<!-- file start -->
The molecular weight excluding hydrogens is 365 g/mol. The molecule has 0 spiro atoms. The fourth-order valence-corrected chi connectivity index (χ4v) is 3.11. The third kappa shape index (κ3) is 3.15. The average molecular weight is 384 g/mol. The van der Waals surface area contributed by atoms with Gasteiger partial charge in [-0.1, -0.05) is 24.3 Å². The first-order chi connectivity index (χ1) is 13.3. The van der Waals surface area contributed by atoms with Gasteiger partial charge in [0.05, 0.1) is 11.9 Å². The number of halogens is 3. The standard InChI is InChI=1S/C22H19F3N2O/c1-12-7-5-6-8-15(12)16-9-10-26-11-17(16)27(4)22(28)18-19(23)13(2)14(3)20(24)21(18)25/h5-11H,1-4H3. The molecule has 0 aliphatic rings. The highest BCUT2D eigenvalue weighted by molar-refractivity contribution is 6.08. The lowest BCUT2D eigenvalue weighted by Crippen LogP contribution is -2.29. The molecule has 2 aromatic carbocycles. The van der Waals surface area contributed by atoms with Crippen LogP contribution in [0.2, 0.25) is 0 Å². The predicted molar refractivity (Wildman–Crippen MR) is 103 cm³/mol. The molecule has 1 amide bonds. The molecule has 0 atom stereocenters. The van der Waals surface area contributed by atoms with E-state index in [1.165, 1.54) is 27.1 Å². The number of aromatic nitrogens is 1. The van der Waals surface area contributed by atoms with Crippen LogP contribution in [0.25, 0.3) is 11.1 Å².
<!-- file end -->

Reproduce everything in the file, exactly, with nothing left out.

The molecular weight excluding hydrogens is 365 g/mol. The molecule has 0 spiro atoms. The fourth-order valence-corrected chi connectivity index (χ4v) is 3.11. The third kappa shape index (κ3) is 3.15. The average molecular weight is 384 g/mol. The van der Waals surface area contributed by atoms with Gasteiger partial charge in [-0.1, -0.05) is 24.3 Å². The first-order chi connectivity index (χ1) is 13.3. The van der Waals surface area contributed by atoms with Gasteiger partial charge in [0.05, 0.1) is 11.9 Å². The number of halogens is 3. The standard InChI is InChI=1S/C22H19F3N2O/c1-12-7-5-6-8-15(12)16-9-10-26-11-17(16)27(4)22(28)18-19(23)13(2)14(3)20(24)21(18)25/h5-11H,1-4H3. The molecule has 0 aliphatic rings. The highest BCUT2D eigenvalue weighted by molar-refractivity contribution is 6.08. The lowest BCUT2D eigenvalue weighted by Crippen LogP contribution is -2.29. The molecule has 2 aromatic carbocycles. The van der Waals surface area contributed by atoms with Crippen LogP contribution in [0.2, 0.25) is 0 Å². The predicted molar refractivity (Wildman–Crippen MR) is 103 cm³/mol. The molecule has 1 amide bonds. The molecule has 0 atom stereocenters. The van der Waals surface area contributed by atoms with E-state index in [1.165, 1.54) is 27.1 Å². The number of aromatic nitrogens is 1. The van der Waals surface area contributed by atoms with Crippen LogP contribution in [0.25, 0.3) is 11.1 Å².